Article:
Popularity

Vietnam

Popular Similar Dishes

  1. Lüdou Gao
  2. Besan Chakki
  3. Mysore Pak
  4. Soan Papdi

Popular Dining Area

Pastry shops in Vietnam

Bánh đậu xanh, known as mung bean pastry in English, is a well-known sweet dish in Vietnam. Its main ingredients include peeled mung beans, sugar, and pork fat or vegetable oil. Aromatics, like vanilla or pomelo essential oil, are often added to the mix.

Banh Dau Xanh Infographic

Bánh đậu xanh is usually cut into small cubes and wrapped in foil. This delicate kind of snack and dessert is very sweet and best enjoyed with tea.

Hai Duong Province in Northern Vietnam is famous for premium bánh đậu xanh, and I will tell you about the reasons shortly.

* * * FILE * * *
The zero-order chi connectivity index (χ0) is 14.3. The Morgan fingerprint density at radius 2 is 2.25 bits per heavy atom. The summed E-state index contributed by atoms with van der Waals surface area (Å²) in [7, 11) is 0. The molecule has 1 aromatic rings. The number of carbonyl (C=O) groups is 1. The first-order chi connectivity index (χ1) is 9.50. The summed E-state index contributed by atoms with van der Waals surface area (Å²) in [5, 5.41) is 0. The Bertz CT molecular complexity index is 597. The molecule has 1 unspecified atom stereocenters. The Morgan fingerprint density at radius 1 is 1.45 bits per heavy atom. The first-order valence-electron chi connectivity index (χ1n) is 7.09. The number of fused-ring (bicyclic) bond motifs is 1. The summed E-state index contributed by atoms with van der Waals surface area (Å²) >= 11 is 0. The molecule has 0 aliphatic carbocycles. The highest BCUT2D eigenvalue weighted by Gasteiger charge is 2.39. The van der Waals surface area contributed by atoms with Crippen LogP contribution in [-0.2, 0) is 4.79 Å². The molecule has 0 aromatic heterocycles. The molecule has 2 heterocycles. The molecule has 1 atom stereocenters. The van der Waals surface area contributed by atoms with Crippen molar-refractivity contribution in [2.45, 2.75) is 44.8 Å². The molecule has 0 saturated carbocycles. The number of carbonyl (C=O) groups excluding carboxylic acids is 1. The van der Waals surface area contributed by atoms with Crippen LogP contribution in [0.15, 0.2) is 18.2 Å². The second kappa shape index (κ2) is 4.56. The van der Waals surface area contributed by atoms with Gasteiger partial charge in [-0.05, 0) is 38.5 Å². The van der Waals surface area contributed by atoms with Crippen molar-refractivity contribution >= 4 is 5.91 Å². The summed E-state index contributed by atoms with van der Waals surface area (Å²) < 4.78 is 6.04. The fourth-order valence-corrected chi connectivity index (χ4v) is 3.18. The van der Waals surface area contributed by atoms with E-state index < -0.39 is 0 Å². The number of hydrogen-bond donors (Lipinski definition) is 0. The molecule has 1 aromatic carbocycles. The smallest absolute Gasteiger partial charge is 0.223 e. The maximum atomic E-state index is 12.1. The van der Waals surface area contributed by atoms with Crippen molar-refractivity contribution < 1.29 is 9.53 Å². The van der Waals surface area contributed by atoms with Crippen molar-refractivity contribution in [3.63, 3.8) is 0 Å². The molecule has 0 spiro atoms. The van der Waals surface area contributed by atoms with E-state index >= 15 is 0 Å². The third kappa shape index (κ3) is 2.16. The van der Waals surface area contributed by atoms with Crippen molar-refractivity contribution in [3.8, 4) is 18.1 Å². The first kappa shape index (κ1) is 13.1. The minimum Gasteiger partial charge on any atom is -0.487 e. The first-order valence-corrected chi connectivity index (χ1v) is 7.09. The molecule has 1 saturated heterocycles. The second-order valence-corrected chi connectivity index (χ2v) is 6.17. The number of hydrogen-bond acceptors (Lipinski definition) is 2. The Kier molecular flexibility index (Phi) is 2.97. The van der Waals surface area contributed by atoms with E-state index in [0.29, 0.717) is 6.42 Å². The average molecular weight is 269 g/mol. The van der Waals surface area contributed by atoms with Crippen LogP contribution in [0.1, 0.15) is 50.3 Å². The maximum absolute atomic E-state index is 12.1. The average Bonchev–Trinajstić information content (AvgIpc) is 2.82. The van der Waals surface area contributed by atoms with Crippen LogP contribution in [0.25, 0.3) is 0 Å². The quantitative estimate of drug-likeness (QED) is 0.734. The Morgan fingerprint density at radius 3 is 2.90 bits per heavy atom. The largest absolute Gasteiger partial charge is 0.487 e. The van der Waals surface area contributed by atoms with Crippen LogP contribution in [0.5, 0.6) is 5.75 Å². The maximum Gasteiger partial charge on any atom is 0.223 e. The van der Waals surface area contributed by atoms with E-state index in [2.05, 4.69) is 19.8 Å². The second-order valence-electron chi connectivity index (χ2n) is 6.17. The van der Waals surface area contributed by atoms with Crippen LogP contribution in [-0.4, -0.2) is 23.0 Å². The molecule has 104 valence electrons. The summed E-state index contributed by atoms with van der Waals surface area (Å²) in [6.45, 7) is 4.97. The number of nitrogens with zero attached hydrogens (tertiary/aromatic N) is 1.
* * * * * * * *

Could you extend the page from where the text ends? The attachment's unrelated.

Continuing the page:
There are other exciting facts waiting for you, such as the advantages and disadvantages of consuming this traditional dessert, common concerns, and similar dishes.

Key Points

  • Bánh đậu xanh is a Vietnamese pastry made from mung beans.
  • Bánh đậu xanh is mostly produced in Hai Duong Province in Northern Vietnam.
  • Emperor Bảo Đại allegedly allowed Hai Duong-style bánh đậu xanh to be branded with the royal image of golden dragons.
  • Bánh đậu xanh is very sweet and usually paired with tea.

Why Is Hai Duong’s Bánh Đậu Xanh Famous?

Bánh đậu xanh from Hai Duong is well-known because of its excellent quality and the interesting story giving rise to its fame. Legend has it that Emperor Bảo Đại, Vietnam’s last monarch, once visited the province and tasted a sample of local mung bean pastry.